My understanding is that India was the destination of India Pale Ale from England, not the other way around. An "authentic IPA from India" would seem to face at least a couple of significant hurdles, including sourcing local malt and local hops. Also, I believe Taj is brewed in La Jolla, Calif., at Rock Bottom. There is a beer called Taj Mahal from Bangalore that I have not personally had, but which does not seem to be rated very highly.

                                          1. re: chuckl

                                            Right....India Pale Ale _definitely_ didn't originate in India. In fact, research indicates that the original IPAs were not even stronger than the standard British pale ales of the day. Actually, probably more _porter_ was exported than anything else. LOL.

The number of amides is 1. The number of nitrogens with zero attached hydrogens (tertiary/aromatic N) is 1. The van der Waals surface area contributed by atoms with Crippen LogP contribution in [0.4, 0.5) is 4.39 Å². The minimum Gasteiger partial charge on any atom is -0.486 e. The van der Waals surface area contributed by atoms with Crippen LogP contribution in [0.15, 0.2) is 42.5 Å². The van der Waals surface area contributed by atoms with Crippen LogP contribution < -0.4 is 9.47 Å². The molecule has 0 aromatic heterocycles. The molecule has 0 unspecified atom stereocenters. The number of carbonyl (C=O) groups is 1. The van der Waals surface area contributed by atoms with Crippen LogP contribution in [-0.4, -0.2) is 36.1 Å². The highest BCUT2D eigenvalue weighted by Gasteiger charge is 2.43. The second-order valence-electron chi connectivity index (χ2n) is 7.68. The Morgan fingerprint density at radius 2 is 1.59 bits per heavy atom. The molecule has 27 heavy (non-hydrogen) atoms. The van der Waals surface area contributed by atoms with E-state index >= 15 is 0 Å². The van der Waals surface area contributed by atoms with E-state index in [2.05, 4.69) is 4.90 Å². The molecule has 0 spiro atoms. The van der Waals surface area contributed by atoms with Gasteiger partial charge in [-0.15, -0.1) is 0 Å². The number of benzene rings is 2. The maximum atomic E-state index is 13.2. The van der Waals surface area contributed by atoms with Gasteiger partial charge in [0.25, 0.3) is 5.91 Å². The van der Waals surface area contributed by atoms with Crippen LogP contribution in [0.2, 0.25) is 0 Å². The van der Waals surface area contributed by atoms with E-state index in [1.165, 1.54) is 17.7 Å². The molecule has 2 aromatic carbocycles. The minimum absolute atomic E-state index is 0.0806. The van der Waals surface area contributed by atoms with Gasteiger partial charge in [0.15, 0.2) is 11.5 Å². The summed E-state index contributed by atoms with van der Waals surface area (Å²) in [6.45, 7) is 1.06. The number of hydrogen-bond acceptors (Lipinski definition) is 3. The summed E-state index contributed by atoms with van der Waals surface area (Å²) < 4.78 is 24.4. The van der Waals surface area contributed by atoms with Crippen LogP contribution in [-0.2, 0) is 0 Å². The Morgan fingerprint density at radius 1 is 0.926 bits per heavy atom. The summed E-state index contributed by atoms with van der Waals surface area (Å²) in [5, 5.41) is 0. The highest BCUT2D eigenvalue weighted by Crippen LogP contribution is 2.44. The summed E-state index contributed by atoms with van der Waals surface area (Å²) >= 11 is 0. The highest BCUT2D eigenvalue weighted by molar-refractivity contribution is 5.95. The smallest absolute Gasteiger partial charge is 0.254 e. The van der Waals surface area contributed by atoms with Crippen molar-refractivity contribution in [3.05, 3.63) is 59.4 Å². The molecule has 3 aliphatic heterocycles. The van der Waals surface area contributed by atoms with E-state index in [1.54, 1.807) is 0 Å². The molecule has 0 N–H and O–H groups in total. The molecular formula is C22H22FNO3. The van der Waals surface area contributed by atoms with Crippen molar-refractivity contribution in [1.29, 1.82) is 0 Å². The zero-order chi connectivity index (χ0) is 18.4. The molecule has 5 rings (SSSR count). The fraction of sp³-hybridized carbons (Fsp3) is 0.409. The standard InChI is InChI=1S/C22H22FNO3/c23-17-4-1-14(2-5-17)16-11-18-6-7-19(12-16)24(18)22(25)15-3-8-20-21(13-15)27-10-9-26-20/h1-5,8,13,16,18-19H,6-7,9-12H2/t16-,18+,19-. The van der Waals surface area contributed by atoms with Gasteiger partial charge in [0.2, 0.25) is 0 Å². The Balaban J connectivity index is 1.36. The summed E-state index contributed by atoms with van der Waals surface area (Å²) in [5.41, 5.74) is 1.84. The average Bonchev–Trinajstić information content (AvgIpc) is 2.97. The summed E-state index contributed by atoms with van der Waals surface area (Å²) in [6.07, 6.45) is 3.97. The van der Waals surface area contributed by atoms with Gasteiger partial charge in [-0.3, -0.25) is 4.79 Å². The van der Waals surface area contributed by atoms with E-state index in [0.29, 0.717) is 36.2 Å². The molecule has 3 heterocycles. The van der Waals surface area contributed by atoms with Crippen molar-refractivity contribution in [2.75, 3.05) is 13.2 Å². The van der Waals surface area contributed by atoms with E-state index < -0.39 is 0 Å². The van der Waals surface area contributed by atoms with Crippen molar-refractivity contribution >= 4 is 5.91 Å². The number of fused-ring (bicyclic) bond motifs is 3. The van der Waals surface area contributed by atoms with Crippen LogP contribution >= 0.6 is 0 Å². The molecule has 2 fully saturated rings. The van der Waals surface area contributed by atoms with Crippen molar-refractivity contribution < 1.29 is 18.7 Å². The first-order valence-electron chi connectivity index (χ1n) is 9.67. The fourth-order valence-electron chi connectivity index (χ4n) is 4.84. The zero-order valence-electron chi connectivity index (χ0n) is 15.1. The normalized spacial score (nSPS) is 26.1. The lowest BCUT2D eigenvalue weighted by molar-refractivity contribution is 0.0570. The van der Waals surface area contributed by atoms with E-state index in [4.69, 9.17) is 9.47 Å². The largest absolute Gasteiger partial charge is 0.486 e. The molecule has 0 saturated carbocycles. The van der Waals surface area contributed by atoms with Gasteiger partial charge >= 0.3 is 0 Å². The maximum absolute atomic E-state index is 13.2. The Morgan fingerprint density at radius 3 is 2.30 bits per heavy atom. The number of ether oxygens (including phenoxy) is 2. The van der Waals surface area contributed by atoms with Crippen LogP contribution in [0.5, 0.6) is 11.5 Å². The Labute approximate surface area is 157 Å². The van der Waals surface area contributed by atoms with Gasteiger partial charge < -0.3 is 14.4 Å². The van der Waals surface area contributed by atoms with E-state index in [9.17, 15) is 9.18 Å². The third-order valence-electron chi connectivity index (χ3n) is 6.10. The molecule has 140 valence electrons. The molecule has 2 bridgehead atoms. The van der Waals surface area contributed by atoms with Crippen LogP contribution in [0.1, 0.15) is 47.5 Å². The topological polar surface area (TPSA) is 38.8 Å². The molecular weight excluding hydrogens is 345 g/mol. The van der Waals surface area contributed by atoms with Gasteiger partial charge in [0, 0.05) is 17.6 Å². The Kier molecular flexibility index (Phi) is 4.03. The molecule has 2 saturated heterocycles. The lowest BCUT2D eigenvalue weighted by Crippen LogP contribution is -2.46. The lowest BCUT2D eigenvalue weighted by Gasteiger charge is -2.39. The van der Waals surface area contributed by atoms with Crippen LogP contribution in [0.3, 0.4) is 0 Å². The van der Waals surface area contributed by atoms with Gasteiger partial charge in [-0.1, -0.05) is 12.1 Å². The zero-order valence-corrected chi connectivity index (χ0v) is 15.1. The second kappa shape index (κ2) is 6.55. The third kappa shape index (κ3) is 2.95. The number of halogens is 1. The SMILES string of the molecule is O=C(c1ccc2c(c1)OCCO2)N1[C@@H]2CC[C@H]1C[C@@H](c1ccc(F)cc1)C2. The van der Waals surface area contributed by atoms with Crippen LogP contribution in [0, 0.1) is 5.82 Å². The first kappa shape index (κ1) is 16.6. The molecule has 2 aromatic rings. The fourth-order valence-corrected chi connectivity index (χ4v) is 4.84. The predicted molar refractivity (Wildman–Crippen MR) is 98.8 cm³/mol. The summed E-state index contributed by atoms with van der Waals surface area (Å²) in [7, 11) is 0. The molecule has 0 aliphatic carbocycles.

Lots of what has been handed down and repeated over the years regarding IPA is evidently just plain myth. Do a search for blogs entitled "Shut Up ABout Barclay Perkins" and "The Zythophile" and search the archives within those blogs for some very revealing articles about IPA.
                                            Required reading for anyone serious about the history of British beer.

                                    2. I put Bock in my Chili and I drink it with my chili. Incidentally, good homemade chili is probably one of my very favorite things to drink beer with. I don't know what it is about it... good bock and mildly spicy chili are just so great together.

                                      1 Reply
                                      1. re: yossarian22

                                        Shiner Bock and chili reminds me of my 13 years living in West Texas ...